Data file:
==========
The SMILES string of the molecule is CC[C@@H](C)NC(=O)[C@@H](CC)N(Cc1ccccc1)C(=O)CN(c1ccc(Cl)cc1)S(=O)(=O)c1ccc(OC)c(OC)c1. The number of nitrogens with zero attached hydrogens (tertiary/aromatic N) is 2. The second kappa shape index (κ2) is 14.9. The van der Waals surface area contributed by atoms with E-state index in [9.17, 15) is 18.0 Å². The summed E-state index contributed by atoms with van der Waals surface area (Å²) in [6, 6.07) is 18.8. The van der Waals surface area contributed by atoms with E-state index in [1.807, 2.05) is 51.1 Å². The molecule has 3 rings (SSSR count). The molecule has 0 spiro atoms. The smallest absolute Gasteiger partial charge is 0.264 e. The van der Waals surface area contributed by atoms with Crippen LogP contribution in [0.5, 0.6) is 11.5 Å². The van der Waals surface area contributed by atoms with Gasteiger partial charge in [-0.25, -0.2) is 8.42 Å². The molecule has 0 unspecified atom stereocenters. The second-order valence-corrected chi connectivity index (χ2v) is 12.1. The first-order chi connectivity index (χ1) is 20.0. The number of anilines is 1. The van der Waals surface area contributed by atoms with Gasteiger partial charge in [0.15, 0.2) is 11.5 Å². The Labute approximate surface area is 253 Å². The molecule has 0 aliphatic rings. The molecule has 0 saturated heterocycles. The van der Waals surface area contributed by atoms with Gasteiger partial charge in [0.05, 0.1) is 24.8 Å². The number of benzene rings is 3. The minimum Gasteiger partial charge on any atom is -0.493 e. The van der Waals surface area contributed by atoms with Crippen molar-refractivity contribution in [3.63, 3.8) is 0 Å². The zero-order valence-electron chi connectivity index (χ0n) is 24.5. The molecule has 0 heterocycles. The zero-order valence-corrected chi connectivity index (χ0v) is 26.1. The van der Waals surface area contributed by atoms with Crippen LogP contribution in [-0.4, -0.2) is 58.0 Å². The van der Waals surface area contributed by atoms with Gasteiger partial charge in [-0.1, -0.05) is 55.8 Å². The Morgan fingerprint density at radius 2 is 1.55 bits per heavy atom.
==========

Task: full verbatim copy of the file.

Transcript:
The SMILES string of the molecule is CC[C@@H](C)NC(=O)[C@@H](CC)N(Cc1ccccc1)C(=O)CN(c1ccc(Cl)cc1)S(=O)(=O)c1ccc(OC)c(OC)c1. The number of nitrogens with zero attached hydrogens (tertiary/aromatic N) is 2. The second kappa shape index (κ2) is 14.9. The van der Waals surface area contributed by atoms with E-state index in [9.17, 15) is 18.0 Å². The summed E-state index contributed by atoms with van der Waals surface area (Å²) in [6, 6.07) is 18.8. The van der Waals surface area contributed by atoms with E-state index in [1.807, 2.05) is 51.1 Å². The molecule has 3 rings (SSSR count). The molecule has 0 spiro atoms. The smallest absolute Gasteiger partial charge is 0.264 e. The van der Waals surface area contributed by atoms with Crippen LogP contribution in [0.5, 0.6) is 11.5 Å². The van der Waals surface area contributed by atoms with Gasteiger partial charge in [-0.25, -0.2) is 8.42 Å². The molecule has 0 unspecified atom stereocenters. The second-order valence-corrected chi connectivity index (χ2v) is 12.1. The first-order chi connectivity index (χ1) is 20.0. The number of anilines is 1. The van der Waals surface area contributed by atoms with Gasteiger partial charge in [0.15, 0.2) is 11.5 Å². The Labute approximate surface area is 253 Å². The molecule has 0 aliphatic rings. The molecule has 0 saturated heterocycles. The van der Waals surface area contributed by atoms with Gasteiger partial charge in [0.05, 0.1) is 24.8 Å². The number of benzene rings is 3. The minimum Gasteiger partial charge on any atom is -0.493 e. The van der Waals surface area contributed by atoms with Crippen molar-refractivity contribution in [3.63, 3.8) is 0 Å². The zero-order valence-electron chi connectivity index (χ0n) is 24.5. The molecule has 0 heterocycles. The zero-order valence-corrected chi connectivity index (χ0v) is 26.1. The van der Waals surface area contributed by atoms with Crippen LogP contribution in [-0.4, -0.2) is 58.0 Å². The van der Waals surface area contributed by atoms with Gasteiger partial charge in [-0.1, -0.05) is 55.8 Å². The Morgan fingerprint density at radius 2 is 1.55 bits per heavy atom.